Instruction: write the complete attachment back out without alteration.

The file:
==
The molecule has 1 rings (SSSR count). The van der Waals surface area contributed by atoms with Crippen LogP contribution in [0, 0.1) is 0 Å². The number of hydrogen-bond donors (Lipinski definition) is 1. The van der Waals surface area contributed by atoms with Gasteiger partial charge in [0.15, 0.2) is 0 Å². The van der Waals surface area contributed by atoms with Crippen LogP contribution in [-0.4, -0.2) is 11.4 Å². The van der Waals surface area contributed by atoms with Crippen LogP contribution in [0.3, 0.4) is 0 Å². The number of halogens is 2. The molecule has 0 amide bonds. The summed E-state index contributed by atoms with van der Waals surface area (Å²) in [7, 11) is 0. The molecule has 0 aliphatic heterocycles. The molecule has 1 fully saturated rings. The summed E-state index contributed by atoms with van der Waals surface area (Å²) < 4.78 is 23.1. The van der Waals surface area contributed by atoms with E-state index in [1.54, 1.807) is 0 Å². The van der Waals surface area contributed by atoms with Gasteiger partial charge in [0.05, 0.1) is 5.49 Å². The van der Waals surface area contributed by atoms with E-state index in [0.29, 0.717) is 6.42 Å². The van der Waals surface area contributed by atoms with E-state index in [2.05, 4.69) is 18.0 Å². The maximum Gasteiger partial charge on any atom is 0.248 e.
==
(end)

The molecule has 1 rings (SSSR count). The van der Waals surface area contributed by atoms with Crippen LogP contribution in [0, 0.1) is 0 Å². The number of hydrogen-bond donors (Lipinski definition) is 1. The van der Waals surface area contributed by atoms with Gasteiger partial charge in [0.15, 0.2) is 0 Å². The van der Waals surface area contributed by atoms with Crippen LogP contribution in [-0.4, -0.2) is 11.4 Å². The van der Waals surface area contributed by atoms with Crippen LogP contribution in [0.3, 0.4) is 0 Å². The number of halogens is 2. The molecule has 0 amide bonds. The summed E-state index contributed by atoms with van der Waals surface area (Å²) in [7, 11) is 0. The molecule has 0 aliphatic heterocycles. The molecule has 1 fully saturated rings. The summed E-state index contributed by atoms with van der Waals surface area (Å²) < 4.78 is 23.1. The van der Waals surface area contributed by atoms with E-state index in [1.54, 1.807) is 0 Å². The van der Waals surface area contributed by atoms with Gasteiger partial charge in [0.05, 0.1) is 5.49 Å². The van der Waals surface area contributed by atoms with E-state index in [0.29, 0.717) is 6.42 Å². The van der Waals surface area contributed by atoms with E-state index in [2.05, 4.69) is 18.0 Å². The maximum Gasteiger partial charge on any atom is 0.248 e.